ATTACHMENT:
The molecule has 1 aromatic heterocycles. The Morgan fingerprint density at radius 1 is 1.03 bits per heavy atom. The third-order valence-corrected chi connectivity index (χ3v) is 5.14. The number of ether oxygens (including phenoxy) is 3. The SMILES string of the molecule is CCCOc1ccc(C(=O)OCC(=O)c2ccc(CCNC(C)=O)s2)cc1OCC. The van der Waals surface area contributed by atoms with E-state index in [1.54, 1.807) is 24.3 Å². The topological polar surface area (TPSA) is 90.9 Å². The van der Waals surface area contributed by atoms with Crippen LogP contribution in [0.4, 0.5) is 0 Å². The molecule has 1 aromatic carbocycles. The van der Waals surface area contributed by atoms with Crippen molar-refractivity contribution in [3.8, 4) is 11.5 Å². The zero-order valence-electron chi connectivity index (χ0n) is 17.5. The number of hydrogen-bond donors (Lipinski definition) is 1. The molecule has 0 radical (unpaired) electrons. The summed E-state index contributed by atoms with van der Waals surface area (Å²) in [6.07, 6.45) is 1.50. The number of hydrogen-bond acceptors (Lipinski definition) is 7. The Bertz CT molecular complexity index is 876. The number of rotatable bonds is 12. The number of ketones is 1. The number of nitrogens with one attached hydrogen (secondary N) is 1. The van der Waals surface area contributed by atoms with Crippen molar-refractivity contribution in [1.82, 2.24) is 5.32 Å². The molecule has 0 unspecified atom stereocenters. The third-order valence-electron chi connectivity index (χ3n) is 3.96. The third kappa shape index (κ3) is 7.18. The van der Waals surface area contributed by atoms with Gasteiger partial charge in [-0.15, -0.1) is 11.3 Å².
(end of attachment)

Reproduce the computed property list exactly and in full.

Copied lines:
The molecule has 1 aromatic heterocycles. The Morgan fingerprint density at radius 1 is 1.03 bits per heavy atom. The third-order valence-corrected chi connectivity index (χ3v) is 5.14. The number of ether oxygens (including phenoxy) is 3. The SMILES string of the molecule is CCCOc1ccc(C(=O)OCC(=O)c2ccc(CCNC(C)=O)s2)cc1OCC. The van der Waals surface area contributed by atoms with E-state index in [1.54, 1.807) is 24.3 Å². The topological polar surface area (TPSA) is 90.9 Å². The van der Waals surface area contributed by atoms with Crippen LogP contribution in [0.4, 0.5) is 0 Å². The molecule has 1 aromatic carbocycles. The van der Waals surface area contributed by atoms with Crippen molar-refractivity contribution in [3.8, 4) is 11.5 Å². The zero-order valence-electron chi connectivity index (χ0n) is 17.5. The number of hydrogen-bond donors (Lipinski definition) is 1. The molecule has 0 radical (unpaired) electrons. The summed E-state index contributed by atoms with van der Waals surface area (Å²) in [6.07, 6.45) is 1.50. The number of hydrogen-bond acceptors (Lipinski definition) is 7. The Bertz CT molecular complexity index is 876. The number of rotatable bonds is 12. The number of ketones is 1. The number of nitrogens with one attached hydrogen (secondary N) is 1. The van der Waals surface area contributed by atoms with Crippen molar-refractivity contribution in [1.82, 2.24) is 5.32 Å². The molecule has 0 unspecified atom stereocenters. The third-order valence-electron chi connectivity index (χ3n) is 3.96. The third kappa shape index (κ3) is 7.18. The van der Waals surface area contributed by atoms with Gasteiger partial charge in [-0.15, -0.1) is 11.3 Å².